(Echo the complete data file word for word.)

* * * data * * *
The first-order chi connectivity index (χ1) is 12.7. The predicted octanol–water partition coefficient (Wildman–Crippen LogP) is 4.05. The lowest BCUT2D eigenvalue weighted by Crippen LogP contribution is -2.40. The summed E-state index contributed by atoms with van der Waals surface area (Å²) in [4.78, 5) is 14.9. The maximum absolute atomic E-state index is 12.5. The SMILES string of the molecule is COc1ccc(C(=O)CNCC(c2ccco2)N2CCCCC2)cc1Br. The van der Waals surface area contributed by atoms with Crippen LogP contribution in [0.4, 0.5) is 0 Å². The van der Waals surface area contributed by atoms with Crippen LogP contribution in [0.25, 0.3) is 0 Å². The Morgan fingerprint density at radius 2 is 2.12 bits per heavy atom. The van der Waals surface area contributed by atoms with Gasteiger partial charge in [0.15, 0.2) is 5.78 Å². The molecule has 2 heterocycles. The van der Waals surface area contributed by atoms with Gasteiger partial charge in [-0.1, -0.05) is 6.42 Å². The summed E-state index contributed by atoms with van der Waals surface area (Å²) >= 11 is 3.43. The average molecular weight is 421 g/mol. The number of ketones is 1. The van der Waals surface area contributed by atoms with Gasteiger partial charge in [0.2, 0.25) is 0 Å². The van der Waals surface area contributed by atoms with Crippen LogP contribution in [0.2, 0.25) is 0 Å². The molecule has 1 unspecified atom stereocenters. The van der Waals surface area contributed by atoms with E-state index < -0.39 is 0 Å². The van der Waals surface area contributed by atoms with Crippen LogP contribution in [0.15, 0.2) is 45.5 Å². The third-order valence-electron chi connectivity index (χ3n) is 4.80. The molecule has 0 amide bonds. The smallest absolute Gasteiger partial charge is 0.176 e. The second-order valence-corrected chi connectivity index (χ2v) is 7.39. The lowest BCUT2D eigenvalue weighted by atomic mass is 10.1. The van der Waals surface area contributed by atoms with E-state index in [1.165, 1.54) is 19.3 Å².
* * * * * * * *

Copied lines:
The first-order chi connectivity index (χ1) is 12.7. The predicted octanol–water partition coefficient (Wildman–Crippen LogP) is 4.05. The lowest BCUT2D eigenvalue weighted by Crippen LogP contribution is -2.40. The summed E-state index contributed by atoms with van der Waals surface area (Å²) in [4.78, 5) is 14.9. The maximum absolute atomic E-state index is 12.5. The SMILES string of the molecule is COc1ccc(C(=O)CNCC(c2ccco2)N2CCCCC2)cc1Br. The van der Waals surface area contributed by atoms with Crippen LogP contribution in [0.4, 0.5) is 0 Å². The van der Waals surface area contributed by atoms with Crippen LogP contribution in [0.25, 0.3) is 0 Å². The Morgan fingerprint density at radius 2 is 2.12 bits per heavy atom. The van der Waals surface area contributed by atoms with Gasteiger partial charge in [0.15, 0.2) is 5.78 Å². The molecule has 2 heterocycles. The van der Waals surface area contributed by atoms with Gasteiger partial charge in [-0.1, -0.05) is 6.42 Å². The summed E-state index contributed by atoms with van der Waals surface area (Å²) >= 11 is 3.43. The average molecular weight is 421 g/mol. The number of ketones is 1. The van der Waals surface area contributed by atoms with Gasteiger partial charge in [0.2, 0.25) is 0 Å². The van der Waals surface area contributed by atoms with Crippen LogP contribution in [0.2, 0.25) is 0 Å². The molecule has 1 unspecified atom stereocenters. The van der Waals surface area contributed by atoms with E-state index < -0.39 is 0 Å². The van der Waals surface area contributed by atoms with Crippen LogP contribution in [0.15, 0.2) is 45.5 Å². The third-order valence-electron chi connectivity index (χ3n) is 4.80. The molecule has 0 amide bonds. The smallest absolute Gasteiger partial charge is 0.176 e. The second-order valence-corrected chi connectivity index (χ2v) is 7.39. The lowest BCUT2D eigenvalue weighted by atomic mass is 10.1. The van der Waals surface area contributed by atoms with E-state index in [1.165, 1.54) is 19.3 Å².